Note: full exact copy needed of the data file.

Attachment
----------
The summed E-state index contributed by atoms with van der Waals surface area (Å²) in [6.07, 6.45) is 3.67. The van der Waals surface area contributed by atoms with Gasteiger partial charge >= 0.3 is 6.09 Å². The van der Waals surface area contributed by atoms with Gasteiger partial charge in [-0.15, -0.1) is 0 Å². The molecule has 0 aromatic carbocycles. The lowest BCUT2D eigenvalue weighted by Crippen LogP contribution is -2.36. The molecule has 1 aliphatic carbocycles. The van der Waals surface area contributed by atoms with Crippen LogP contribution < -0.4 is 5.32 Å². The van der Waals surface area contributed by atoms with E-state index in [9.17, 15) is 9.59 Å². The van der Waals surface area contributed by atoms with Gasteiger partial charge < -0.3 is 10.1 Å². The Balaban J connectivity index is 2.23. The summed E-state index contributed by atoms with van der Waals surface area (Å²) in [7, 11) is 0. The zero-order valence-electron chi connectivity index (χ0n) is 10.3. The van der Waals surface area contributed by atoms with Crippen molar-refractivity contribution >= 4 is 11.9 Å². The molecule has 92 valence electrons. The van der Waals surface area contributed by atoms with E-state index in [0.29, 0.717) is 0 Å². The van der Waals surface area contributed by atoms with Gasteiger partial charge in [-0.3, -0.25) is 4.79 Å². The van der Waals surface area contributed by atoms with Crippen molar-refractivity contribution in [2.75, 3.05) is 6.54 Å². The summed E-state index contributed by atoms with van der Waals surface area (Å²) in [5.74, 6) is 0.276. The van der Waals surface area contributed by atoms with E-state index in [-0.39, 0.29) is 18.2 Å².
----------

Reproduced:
The summed E-state index contributed by atoms with van der Waals surface area (Å²) in [6.07, 6.45) is 3.67. The van der Waals surface area contributed by atoms with Gasteiger partial charge >= 0.3 is 6.09 Å². The van der Waals surface area contributed by atoms with Gasteiger partial charge in [-0.15, -0.1) is 0 Å². The molecule has 0 aromatic carbocycles. The lowest BCUT2D eigenvalue weighted by Crippen LogP contribution is -2.36. The molecule has 1 aliphatic carbocycles. The van der Waals surface area contributed by atoms with Crippen LogP contribution < -0.4 is 5.32 Å². The van der Waals surface area contributed by atoms with E-state index in [9.17, 15) is 9.59 Å². The van der Waals surface area contributed by atoms with Gasteiger partial charge < -0.3 is 10.1 Å². The Balaban J connectivity index is 2.23. The summed E-state index contributed by atoms with van der Waals surface area (Å²) in [7, 11) is 0. The zero-order valence-electron chi connectivity index (χ0n) is 10.3. The van der Waals surface area contributed by atoms with Crippen molar-refractivity contribution >= 4 is 11.9 Å². The molecule has 92 valence electrons. The van der Waals surface area contributed by atoms with E-state index in [0.29, 0.717) is 0 Å². The van der Waals surface area contributed by atoms with Gasteiger partial charge in [-0.3, -0.25) is 4.79 Å². The van der Waals surface area contributed by atoms with Crippen molar-refractivity contribution in [2.75, 3.05) is 6.54 Å². The summed E-state index contributed by atoms with van der Waals surface area (Å²) in [5.74, 6) is 0.276. The van der Waals surface area contributed by atoms with E-state index in [-0.39, 0.29) is 18.2 Å².